There are two main ways for people to make a value assessment of a product: hearsay and experience. Hearsay requires marketing: advertising, giveaways, youtube, viral, whatever. You pay money to create a perception that your product will satisfy the consumer's needs (wishes, desires, whatever).

Experience requires using the product. If buying the product is a prerequisite of using it, then that puts a big barrier to entry on using it. Lowering the price reduces the barrier, but also reduces revenues.

Freemium (or low-price-ium, or whatever catchy name we might assign to going for lowest pricing without going to zero) is an alternative to price lowering. It is actually a partitioning of a product into multiple products, each with a part of the utility of the original whole product. It's not a new strategy in games or other industries. Subscription models were originally a lower-cost answer to one big up-front payment. A subscription is basically a rental.

But now even rental fees are too high a barrier to entry, especially when the market is trying to grow: to capture customers with smaller budgets and less emotional involvement: casual gamers.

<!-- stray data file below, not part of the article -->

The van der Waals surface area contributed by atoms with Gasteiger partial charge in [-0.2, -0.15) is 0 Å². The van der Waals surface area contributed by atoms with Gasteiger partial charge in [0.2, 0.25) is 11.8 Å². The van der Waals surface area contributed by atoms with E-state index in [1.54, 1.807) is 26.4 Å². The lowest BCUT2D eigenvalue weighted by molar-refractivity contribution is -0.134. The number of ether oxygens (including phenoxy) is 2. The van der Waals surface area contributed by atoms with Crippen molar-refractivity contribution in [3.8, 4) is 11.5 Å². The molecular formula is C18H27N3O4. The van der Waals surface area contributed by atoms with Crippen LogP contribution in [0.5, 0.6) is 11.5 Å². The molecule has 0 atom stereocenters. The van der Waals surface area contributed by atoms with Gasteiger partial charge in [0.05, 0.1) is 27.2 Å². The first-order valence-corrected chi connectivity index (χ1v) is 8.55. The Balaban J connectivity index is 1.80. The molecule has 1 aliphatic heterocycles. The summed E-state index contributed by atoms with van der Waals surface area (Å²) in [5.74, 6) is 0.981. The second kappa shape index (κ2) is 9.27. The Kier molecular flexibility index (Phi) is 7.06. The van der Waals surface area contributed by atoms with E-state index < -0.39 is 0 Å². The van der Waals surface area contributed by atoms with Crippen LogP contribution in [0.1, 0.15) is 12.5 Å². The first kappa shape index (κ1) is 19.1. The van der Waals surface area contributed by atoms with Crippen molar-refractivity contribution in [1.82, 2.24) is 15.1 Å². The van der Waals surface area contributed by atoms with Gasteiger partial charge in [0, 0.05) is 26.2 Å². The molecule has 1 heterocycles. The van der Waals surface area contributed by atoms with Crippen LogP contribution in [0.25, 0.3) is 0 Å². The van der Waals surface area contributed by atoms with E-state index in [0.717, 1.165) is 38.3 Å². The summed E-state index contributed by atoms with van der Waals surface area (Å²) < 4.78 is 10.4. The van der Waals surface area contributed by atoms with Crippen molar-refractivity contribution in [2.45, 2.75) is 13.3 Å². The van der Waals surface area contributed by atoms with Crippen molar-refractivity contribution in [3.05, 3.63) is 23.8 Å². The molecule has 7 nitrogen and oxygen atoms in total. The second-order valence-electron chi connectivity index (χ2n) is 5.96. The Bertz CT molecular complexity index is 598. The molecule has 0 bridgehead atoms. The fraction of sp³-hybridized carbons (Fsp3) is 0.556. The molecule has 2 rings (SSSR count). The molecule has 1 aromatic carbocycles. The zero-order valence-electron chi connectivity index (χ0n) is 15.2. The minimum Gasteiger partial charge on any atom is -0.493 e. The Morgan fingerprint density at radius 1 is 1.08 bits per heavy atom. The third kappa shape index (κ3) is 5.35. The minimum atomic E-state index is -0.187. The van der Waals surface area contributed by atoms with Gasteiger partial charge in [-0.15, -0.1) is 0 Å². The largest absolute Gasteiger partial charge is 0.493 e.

The thing you haven't addressed is how many different approaches there are to product partitioning. For every market there will be better and worse approaches, but there are quite a few to consider.

One of the oldest and most reliable is serialization. Personally, this is the one I find the least contemptible. It's an alternate approach to subscriptions. The customer can buy (or get for free) one issue (or level pack, or whatever), and see how she likes it. If she does, she'll probably buy more, because now she has confirmed that the experience is good. (Flip side: those who don't like it won't buy more.)

The one I dislike the most is pay-to-win. I'm not sure there are analogs in other media. It would almost be like paying an author to write the story to have the outcome you think is best, but on the other hand, it's nothing like that at all. Maybe it's more like paying someone to tell you how wonderful you are, when all of his honest competition wants to tell you the truth and help you make your life honestly better (or "you suck at this game and need to practice more").

If people experience your product and still don't like it, then you have to go back to the drawing board.

Knowing whether people like your game or not is of over-arching importance. Unfortunately, you seem to approach with an overdose of fatalism. How can we know if people will like our game before we ship it?

By asking them!